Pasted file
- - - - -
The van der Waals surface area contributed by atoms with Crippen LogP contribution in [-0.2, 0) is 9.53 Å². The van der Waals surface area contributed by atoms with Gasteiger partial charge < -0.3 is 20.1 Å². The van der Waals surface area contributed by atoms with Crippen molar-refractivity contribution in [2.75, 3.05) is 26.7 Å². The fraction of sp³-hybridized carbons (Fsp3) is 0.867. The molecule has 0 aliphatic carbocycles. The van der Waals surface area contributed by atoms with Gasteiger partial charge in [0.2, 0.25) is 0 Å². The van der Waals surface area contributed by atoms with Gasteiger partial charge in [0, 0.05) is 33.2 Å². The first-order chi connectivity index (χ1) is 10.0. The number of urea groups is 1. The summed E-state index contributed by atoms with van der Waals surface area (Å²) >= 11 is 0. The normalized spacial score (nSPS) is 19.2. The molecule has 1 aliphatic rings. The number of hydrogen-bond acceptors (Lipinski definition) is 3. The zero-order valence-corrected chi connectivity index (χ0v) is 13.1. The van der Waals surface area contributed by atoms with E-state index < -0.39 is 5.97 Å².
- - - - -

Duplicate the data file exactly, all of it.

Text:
The van der Waals surface area contributed by atoms with Crippen LogP contribution in [-0.2, 0) is 9.53 Å². The van der Waals surface area contributed by atoms with Gasteiger partial charge < -0.3 is 20.1 Å². The van der Waals surface area contributed by atoms with Crippen molar-refractivity contribution in [2.75, 3.05) is 26.7 Å². The fraction of sp³-hybridized carbons (Fsp3) is 0.867. The molecule has 0 aliphatic carbocycles. The van der Waals surface area contributed by atoms with Gasteiger partial charge in [0.2, 0.25) is 0 Å². The van der Waals surface area contributed by atoms with Gasteiger partial charge in [0, 0.05) is 33.2 Å². The first-order chi connectivity index (χ1) is 10.0. The number of urea groups is 1. The summed E-state index contributed by atoms with van der Waals surface area (Å²) >= 11 is 0. The normalized spacial score (nSPS) is 19.2. The molecule has 1 aliphatic rings. The number of hydrogen-bond acceptors (Lipinski definition) is 3. The zero-order valence-corrected chi connectivity index (χ0v) is 13.1. The van der Waals surface area contributed by atoms with E-state index < -0.39 is 5.97 Å².